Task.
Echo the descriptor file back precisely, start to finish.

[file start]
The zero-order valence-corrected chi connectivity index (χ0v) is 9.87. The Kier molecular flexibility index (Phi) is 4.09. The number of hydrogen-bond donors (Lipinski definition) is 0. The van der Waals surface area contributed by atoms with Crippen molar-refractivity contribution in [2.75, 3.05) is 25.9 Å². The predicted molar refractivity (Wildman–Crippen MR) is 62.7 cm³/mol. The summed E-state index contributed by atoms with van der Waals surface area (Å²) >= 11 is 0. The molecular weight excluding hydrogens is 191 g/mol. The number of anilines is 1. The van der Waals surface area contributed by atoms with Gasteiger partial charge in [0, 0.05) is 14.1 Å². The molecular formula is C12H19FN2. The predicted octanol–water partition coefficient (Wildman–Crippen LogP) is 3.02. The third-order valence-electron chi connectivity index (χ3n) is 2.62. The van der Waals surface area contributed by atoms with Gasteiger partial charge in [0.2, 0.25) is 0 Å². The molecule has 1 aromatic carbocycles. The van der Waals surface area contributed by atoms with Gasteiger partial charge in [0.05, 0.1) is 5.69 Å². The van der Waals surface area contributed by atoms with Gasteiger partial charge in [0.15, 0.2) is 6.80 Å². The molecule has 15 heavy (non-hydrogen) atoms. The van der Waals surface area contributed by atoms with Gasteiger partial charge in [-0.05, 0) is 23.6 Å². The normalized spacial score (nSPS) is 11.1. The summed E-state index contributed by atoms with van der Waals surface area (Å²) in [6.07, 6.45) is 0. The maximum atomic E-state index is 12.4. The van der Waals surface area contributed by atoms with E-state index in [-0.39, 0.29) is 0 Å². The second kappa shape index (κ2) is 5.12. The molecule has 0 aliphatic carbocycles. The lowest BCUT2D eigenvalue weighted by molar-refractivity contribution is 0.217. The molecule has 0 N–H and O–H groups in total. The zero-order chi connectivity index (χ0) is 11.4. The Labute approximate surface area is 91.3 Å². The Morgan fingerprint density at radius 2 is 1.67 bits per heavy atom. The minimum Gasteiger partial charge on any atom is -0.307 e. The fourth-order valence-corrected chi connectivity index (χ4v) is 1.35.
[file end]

The zero-order valence-corrected chi connectivity index (χ0v) is 9.87. The Kier molecular flexibility index (Phi) is 4.09. The number of hydrogen-bond donors (Lipinski definition) is 0. The van der Waals surface area contributed by atoms with Crippen molar-refractivity contribution in [2.75, 3.05) is 25.9 Å². The predicted molar refractivity (Wildman–Crippen MR) is 62.7 cm³/mol. The summed E-state index contributed by atoms with van der Waals surface area (Å²) >= 11 is 0. The molecular weight excluding hydrogens is 191 g/mol. The number of anilines is 1. The van der Waals surface area contributed by atoms with Gasteiger partial charge in [0, 0.05) is 14.1 Å². The molecular formula is C12H19FN2. The predicted octanol–water partition coefficient (Wildman–Crippen LogP) is 3.02. The third-order valence-electron chi connectivity index (χ3n) is 2.62. The van der Waals surface area contributed by atoms with Gasteiger partial charge in [0.2, 0.25) is 0 Å². The molecule has 1 aromatic carbocycles. The van der Waals surface area contributed by atoms with Gasteiger partial charge in [0.05, 0.1) is 5.69 Å². The van der Waals surface area contributed by atoms with Gasteiger partial charge in [0.15, 0.2) is 6.80 Å². The molecule has 15 heavy (non-hydrogen) atoms. The van der Waals surface area contributed by atoms with Gasteiger partial charge in [-0.05, 0) is 23.6 Å². The normalized spacial score (nSPS) is 11.1. The summed E-state index contributed by atoms with van der Waals surface area (Å²) in [6.07, 6.45) is 0. The maximum atomic E-state index is 12.4. The van der Waals surface area contributed by atoms with E-state index in [-0.39, 0.29) is 0 Å². The second kappa shape index (κ2) is 5.12. The molecule has 0 aliphatic carbocycles. The lowest BCUT2D eigenvalue weighted by molar-refractivity contribution is 0.217. The molecule has 0 N–H and O–H groups in total. The zero-order chi connectivity index (χ0) is 11.4. The Labute approximate surface area is 91.3 Å². The Morgan fingerprint density at radius 2 is 1.67 bits per heavy atom. The minimum Gasteiger partial charge on any atom is -0.307 e. The fourth-order valence-corrected chi connectivity index (χ4v) is 1.35.